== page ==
In the 2012 presidential election, the Colby Democrats and Colby Republicans, both active clubs on campus, actually worked together to help people vote and stay informed. In the presidential election, as well as local ones, both clubs campaigned actively for their candidates of choice and encouraged people on and off the Colby campus to vote. They also collaborated to promote early voting, and both encouraged everyone to vote, no matter who they were voting for. In addition, the clubs held a debate two weeks before the election so they could better get their respective views across to other students. Such efforts have been common on the Colby campus for many elections.
Efforts to educate and inform have been strong at Colby during both general elections and primaries. In February 2008, the Goldfarb Center for Public Affairs and Civic Engagement sponsored a lecture series called “Know Before You Vote.” The lectures were designed to help students be more informed about all the issues they were voting for during the primaries and the general that year. Professors discussed issues relating to their subjects of expertise to help expand the knowledge of Colby community members.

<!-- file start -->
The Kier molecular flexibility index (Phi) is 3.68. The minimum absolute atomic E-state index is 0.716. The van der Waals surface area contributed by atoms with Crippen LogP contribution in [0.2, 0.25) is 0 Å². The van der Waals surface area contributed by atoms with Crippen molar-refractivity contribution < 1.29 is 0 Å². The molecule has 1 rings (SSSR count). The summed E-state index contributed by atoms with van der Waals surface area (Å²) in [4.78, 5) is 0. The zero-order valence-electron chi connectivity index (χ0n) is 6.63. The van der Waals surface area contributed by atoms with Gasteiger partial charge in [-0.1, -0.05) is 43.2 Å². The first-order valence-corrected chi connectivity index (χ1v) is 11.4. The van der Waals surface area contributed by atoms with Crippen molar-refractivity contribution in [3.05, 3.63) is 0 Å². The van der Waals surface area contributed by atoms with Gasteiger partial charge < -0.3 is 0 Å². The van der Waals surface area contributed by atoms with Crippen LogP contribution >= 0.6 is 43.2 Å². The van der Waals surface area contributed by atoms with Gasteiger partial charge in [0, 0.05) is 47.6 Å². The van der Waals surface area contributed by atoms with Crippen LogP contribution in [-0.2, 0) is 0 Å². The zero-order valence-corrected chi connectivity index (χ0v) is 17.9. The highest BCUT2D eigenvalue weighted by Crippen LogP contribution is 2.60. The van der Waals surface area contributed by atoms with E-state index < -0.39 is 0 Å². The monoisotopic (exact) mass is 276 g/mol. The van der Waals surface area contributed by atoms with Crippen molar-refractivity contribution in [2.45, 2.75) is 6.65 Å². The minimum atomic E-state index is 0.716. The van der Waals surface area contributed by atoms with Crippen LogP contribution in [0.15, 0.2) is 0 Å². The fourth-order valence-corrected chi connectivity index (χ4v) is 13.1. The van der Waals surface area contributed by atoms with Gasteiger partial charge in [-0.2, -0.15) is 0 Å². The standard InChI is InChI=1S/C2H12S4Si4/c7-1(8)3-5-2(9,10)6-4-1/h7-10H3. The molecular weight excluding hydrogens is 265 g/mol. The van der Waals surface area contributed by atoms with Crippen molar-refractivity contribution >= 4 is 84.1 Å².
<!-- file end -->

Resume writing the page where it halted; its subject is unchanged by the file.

The efforts to educate during elections have existed both inside and outside the classroom. Just as there is in this current election , a government class specifically designed to track the presidential election as it was happening was offered at Colby in 2008. The class was taught by Professor Anthony Corrado , who stated in a past Echo article that it aimed to “offer a combination of political science research, lessons from recent campaigns, and practical politics in order to help students understand the 2008 presidential election and future elections.” Students examined past elections, watched debates and news coverage, and anticipated media reactions to events relating to the election.
Education and events surrounding past elections have been put on by Colby community members. During the 2008 primaries, Chelsea Clinton visited Colby shortly before the Maine caucus to campaign for her mother’s candidacy. Clinton spoke to about 200-300 students about the Iraq War, healthcare, economic policy and climate change. While her campaign was optimistic they would win the state of Maine in the 2008 primaries, they lost to then-Senator Barack Obama by 20 point, and Hillary Clinton lost the Maine caucus in 2016 as well.
The efforts to educate and motivate students at Colby have certainly varied in past elections. There have been academic classes, rallies on campus, debates and discussions between students with varying views, get-out-the-vote efforts, and student-run campaign work. Whatever your political view, there have always been chances on campus during presidential elections to stay informed and to inform others.